It's been called one of the top theatre destinations on the East Coast, but you won't find it anywhere near Broadway.
Sight & Sound Theatres is located near Lancaster, Penn., and now has a theater in Branson, Mo. The company puts on a unique show relevant to today's audiences, and with a Christian message that stands the test of time.
With massive sets, hundreds of cast and crew members, and animals everywhere, productions at Sight & Sound Theatres are on an epic scale.
"Noah The Musical" is considered the company's signature production. There's a 300-foot wrap around set depicting the inside of the ark, and the outside of the ark stands more than 40 feet tall.
Altogether from script development to design to set creation, it takes about three years to produce a show the size of "Noah The Musical."
"We believe wholeheartedly if you're going to do something for God, you need to bring your A-game," Dan Lehning, the production stage manager, told CBN News. "You got to do your best -- do it with excellence."
To bring the story of Noah to life, Sight & Sound uses more than 200 robotic animals and 75 live animals. In addition, some of the animals are "self-guided."
"It's very, very physically strenuous at first, but you get used to it after a while," said cast member Jeremy Jenkins, who maneuvers on stage in a life-like gorilla costume.
Cast members also fit inside the tortoises, walking them slowly across the stage.
"I just want people to see the Lord," said actor John Sneed, who plays the part of Noah. "I want people to see the love of God and the mercy of God, and just that personal father-son relationship that he has not only with his sons, but also with his Heavenly Father.
"It's incredible," added actress Julie Morimoto, who plays the part of Cayla, Japheth's wife, in "Noah The Musical." "Every day I thank the Lord that I'm here."
Morimoto, who also plays the part of Mary, the mother of Jesus, in Sight & Sound's "Miracle of Christmas," is grateful to be away from mainstream theatre where she says she was asked to compromise her morals and refused.
"Just to be able to do good, quality work with good scripts that are so deep... and so much fun, but at the same time, we're glorifying God," she explained. "There is eternal value. There is a purpose. It is a ministry. We don't have a curtain call because we want God to be glorified."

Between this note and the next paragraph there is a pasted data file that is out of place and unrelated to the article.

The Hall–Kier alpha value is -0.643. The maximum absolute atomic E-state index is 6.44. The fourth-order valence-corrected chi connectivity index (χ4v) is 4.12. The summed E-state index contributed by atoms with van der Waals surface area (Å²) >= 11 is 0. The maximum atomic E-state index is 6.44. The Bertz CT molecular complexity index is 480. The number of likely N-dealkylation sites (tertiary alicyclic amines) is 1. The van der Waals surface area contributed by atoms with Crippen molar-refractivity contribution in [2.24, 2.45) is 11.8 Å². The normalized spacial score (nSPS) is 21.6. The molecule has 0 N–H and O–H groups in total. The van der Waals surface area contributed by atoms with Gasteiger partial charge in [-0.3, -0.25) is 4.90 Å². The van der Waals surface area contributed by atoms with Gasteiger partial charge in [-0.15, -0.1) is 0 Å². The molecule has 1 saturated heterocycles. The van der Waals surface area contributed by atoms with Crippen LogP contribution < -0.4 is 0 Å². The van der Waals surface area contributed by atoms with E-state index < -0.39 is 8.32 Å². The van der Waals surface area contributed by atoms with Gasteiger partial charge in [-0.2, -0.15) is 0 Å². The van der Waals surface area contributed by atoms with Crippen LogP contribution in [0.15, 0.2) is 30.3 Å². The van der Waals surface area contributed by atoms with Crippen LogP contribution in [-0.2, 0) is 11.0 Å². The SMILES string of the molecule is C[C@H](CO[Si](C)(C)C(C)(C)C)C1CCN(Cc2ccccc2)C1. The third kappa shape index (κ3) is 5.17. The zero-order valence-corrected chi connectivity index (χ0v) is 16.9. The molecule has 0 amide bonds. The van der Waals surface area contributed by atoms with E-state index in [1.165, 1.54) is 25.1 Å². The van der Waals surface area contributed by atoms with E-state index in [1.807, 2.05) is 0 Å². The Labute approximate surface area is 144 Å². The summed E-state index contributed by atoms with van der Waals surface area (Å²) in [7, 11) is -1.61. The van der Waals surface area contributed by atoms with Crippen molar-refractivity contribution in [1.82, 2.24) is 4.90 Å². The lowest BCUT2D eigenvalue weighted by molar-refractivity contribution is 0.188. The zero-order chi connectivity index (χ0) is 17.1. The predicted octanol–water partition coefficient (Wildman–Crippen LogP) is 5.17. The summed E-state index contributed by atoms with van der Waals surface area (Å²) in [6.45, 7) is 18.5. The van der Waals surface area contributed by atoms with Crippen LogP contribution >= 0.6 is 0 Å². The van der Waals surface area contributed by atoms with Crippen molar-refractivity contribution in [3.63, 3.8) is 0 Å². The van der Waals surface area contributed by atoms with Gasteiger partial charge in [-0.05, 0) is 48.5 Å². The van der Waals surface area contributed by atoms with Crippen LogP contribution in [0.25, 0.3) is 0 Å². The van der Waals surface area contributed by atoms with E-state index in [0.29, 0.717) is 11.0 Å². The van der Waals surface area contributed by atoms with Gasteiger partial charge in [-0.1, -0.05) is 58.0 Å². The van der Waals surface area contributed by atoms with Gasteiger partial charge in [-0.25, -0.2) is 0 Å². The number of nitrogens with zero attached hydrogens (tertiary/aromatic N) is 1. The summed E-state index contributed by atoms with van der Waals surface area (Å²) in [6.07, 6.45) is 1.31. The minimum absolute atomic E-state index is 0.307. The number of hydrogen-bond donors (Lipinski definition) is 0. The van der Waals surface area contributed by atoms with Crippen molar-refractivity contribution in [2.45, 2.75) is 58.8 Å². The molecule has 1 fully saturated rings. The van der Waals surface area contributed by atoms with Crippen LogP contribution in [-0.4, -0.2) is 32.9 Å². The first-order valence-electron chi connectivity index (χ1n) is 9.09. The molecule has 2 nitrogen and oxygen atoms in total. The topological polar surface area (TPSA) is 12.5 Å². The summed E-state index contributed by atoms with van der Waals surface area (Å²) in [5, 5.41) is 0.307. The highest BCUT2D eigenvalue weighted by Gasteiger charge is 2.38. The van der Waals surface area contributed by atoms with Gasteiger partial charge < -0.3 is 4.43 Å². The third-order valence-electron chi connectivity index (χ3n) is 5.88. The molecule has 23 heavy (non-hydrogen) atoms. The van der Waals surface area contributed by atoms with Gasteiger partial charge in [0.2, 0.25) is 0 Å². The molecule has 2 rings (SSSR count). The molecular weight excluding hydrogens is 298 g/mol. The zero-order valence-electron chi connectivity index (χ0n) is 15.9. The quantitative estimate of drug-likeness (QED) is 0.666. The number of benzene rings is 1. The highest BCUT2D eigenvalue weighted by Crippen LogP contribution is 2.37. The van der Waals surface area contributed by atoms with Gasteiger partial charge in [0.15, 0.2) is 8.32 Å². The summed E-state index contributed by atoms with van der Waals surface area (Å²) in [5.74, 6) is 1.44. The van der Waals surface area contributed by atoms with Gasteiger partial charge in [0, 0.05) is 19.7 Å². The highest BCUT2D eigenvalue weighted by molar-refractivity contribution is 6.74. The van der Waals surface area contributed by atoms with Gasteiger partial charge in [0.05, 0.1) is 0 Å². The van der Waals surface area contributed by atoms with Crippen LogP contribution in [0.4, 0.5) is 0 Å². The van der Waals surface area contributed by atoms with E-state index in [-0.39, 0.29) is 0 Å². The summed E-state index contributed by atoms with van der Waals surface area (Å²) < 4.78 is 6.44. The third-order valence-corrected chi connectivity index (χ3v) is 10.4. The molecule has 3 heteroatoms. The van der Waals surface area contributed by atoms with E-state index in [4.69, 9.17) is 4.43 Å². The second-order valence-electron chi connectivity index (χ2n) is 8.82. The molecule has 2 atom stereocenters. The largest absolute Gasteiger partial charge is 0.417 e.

The high standards are attracting people from all over the world. Since 1995, some 2.5 million people have seen "Noah The Musical" at Sight & Sound Theatres.
Whether it's "Noah The Musical," or other shows like "Miracle of Christmas" and "Joseph," chief creative officer Josh Enck says the goal is to present the Bible in a way that's relative to today's audiences.
"We're known for our mission statement, and that's to present the gospel of Jesus Christ through the medium of live theatre and to make these Bible stories come to life," Enck said.
"We tie everything into what we believe is the gospel message behind it," Lehning explained. "For Noah, it's about the ark of safety. It's about finding your salvation in Christ. He is the Ark of Safety."
And audiences are responding positively.
"I really liked it and I'd like to come again," Ellie Silva said after seeing "Noah The Musical." "And I'd like to bring more friends."
"I think the part that I jumped out of my seat was when the door shut, and I felt tears come to my eyes because I realized that there will be people someday when the door shuts to eternity who'll be clamoring to get in and can't. It's going to be too late," said audience member Monnie Shirley.
After the show, cast members volunteer to share the love of Jesus with audience members.
"To lead people to Christ, by far, is the most rewarding part of this job," Morimoto said. "I mean that's what it's all about."
"We have had the opportunity to see people come to Christ in our theatre -- break down and just weep, seeking forgiveness," Enck continued. "But that's just a small dose of what's really happening out in the parking lot or on the bus ride home or around the dinner table."